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Bee health information

Here are links to information on Bee health websites and information on healthy bee programmes worldwide.

UK Gov

The UK Government Bee Health guide aims to help farmers and beekeepers to understand the importance of bees to farming and the environment, and how to safeguard and protect bees and other pollinators.

It outlines threats to bees from pests, diseases and environmental factors and explains what to do if you find signs of disease in your bee colonies. It describes the advice and support that the National Bee Unit (NBU) offers beekeepers, including its online BeeBase service and its Healthy Bees Plan. The guide also explains regulations that apply to the import and export of bees.

The NBU is part of the Animal and Plant Health Agency (APHA).

https://www.gov.uk/bee-health

Eurobee

The European Food Safety Authority – Beekeeping is an ancient tradition, and honey bees have been kept in Europe for several millennia. Bees are critically important in the environment, sustaining biodiversity by providing essential pollination for a wide range of crops and wild plants. They contribute to human wealth and wellbeing directly through the production of honey and other food and feed supplies such as: pollen, wax for food processing, propolis in food technology, and royal jelly as a dietary supplement and ingredient in food.

http://www.efsa.europa.eu/en/topics/topic/beehealth.htm

agri

AFBI provides scientific and laboratory support to the Department of Agriculture and Rural Developments (DARD) bee health inspectorate. This includes identification and diagnosis of the following pests and diseases, American and European foulbrood (Paenibacillus larvae and Melissococcus plutonius) (notifiable diseases) Varroa mite (Varroa destructor). This parasitic mite was first detected in the UK in 1992 and Northern Ireland in 2002. Varroa is no longer a statutory pest and therefore no inspections are carried out specifically for it. Nevertheless due to its impact on the industry, this parasite’s prevalence and management remain an integral aspect of bee health strategies.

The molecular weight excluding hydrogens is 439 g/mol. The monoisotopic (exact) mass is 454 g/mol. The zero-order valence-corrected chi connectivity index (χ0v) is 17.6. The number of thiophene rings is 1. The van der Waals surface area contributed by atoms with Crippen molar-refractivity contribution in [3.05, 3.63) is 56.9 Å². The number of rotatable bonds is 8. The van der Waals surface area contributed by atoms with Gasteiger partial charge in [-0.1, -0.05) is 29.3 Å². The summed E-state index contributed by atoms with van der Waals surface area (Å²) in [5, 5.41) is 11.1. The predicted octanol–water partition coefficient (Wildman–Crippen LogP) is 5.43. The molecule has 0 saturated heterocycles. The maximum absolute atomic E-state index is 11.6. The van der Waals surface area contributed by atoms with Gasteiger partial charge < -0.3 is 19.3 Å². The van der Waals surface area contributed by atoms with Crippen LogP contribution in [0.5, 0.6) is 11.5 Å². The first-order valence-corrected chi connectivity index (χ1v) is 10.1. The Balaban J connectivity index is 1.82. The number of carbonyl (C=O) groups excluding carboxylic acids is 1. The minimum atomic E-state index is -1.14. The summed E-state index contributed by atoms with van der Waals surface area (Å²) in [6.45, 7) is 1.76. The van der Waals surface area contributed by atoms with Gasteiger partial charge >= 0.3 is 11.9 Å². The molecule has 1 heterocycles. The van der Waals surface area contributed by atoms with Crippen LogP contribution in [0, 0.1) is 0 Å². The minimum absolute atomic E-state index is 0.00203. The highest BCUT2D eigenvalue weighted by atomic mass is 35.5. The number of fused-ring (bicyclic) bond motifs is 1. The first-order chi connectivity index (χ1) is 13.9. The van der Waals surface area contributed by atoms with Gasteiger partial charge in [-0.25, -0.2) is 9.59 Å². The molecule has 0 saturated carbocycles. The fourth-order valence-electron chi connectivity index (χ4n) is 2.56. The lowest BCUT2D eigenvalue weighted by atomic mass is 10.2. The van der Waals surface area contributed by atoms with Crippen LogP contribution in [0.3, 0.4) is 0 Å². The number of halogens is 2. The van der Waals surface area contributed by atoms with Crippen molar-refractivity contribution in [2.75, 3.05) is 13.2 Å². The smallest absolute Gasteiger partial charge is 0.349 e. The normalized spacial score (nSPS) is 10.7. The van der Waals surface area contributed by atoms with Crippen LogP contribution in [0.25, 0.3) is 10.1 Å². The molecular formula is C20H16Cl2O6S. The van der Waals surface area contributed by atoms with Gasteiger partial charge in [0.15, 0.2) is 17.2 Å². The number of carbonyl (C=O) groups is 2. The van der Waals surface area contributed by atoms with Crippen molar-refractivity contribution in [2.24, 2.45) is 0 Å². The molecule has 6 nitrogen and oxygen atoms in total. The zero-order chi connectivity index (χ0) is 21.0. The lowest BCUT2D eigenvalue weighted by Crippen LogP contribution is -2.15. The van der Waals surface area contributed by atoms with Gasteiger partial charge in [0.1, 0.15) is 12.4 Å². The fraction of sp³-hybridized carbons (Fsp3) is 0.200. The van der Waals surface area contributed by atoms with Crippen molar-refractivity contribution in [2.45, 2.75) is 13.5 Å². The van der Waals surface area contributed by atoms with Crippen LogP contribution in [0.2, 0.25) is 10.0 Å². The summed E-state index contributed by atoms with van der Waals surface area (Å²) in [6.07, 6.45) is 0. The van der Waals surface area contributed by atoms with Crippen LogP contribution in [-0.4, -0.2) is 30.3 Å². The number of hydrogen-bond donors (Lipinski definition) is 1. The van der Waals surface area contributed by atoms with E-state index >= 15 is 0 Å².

pollinator

The U.S Pollinator Partnership – For nearly two decades, the Pollinator Partnership has worked for the protection and health of all pollinating species. Our initiatives promote healthy forage and the elimination of the effects of all chemicals on pollinators. Our giving policy states that “No gift will ever influence P2’s positions, actions or partnerships.” Our policies are based on the best science available, on strategic plans designed to protect pollinator health, and on the goal of behavior change to support agricultural and ecological stability. We have a track record of transparency, integrity and collaborative success.

http://www.pollinator.org/index.html

 

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